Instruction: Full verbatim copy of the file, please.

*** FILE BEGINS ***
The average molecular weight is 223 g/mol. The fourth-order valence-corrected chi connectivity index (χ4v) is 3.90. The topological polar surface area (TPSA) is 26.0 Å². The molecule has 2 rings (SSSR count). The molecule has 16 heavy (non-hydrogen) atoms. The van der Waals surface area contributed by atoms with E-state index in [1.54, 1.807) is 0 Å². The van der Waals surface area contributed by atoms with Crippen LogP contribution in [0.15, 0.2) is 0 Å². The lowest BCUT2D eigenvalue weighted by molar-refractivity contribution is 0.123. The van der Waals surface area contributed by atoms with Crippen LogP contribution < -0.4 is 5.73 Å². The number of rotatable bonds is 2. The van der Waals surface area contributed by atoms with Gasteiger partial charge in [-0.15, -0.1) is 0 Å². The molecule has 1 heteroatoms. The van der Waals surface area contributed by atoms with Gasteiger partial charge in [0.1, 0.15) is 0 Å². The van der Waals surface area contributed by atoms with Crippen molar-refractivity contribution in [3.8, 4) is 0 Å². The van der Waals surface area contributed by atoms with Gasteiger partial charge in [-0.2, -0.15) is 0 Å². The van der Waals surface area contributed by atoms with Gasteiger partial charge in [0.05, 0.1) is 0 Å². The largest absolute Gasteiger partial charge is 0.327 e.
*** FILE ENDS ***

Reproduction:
The average molecular weight is 223 g/mol. The fourth-order valence-corrected chi connectivity index (χ4v) is 3.90. The topological polar surface area (TPSA) is 26.0 Å². The molecule has 2 rings (SSSR count). The molecule has 16 heavy (non-hydrogen) atoms. The van der Waals surface area contributed by atoms with E-state index in [1.54, 1.807) is 0 Å². The van der Waals surface area contributed by atoms with Crippen LogP contribution in [0.15, 0.2) is 0 Å². The lowest BCUT2D eigenvalue weighted by molar-refractivity contribution is 0.123. The van der Waals surface area contributed by atoms with Crippen LogP contribution < -0.4 is 5.73 Å². The number of rotatable bonds is 2. The van der Waals surface area contributed by atoms with Gasteiger partial charge in [-0.15, -0.1) is 0 Å². The molecule has 1 heteroatoms. The van der Waals surface area contributed by atoms with Gasteiger partial charge in [0.1, 0.15) is 0 Å². The van der Waals surface area contributed by atoms with Crippen molar-refractivity contribution in [3.8, 4) is 0 Å². The van der Waals surface area contributed by atoms with Gasteiger partial charge in [-0.2, -0.15) is 0 Å². The van der Waals surface area contributed by atoms with Gasteiger partial charge in [0.05, 0.1) is 0 Å². The largest absolute Gasteiger partial charge is 0.327 e.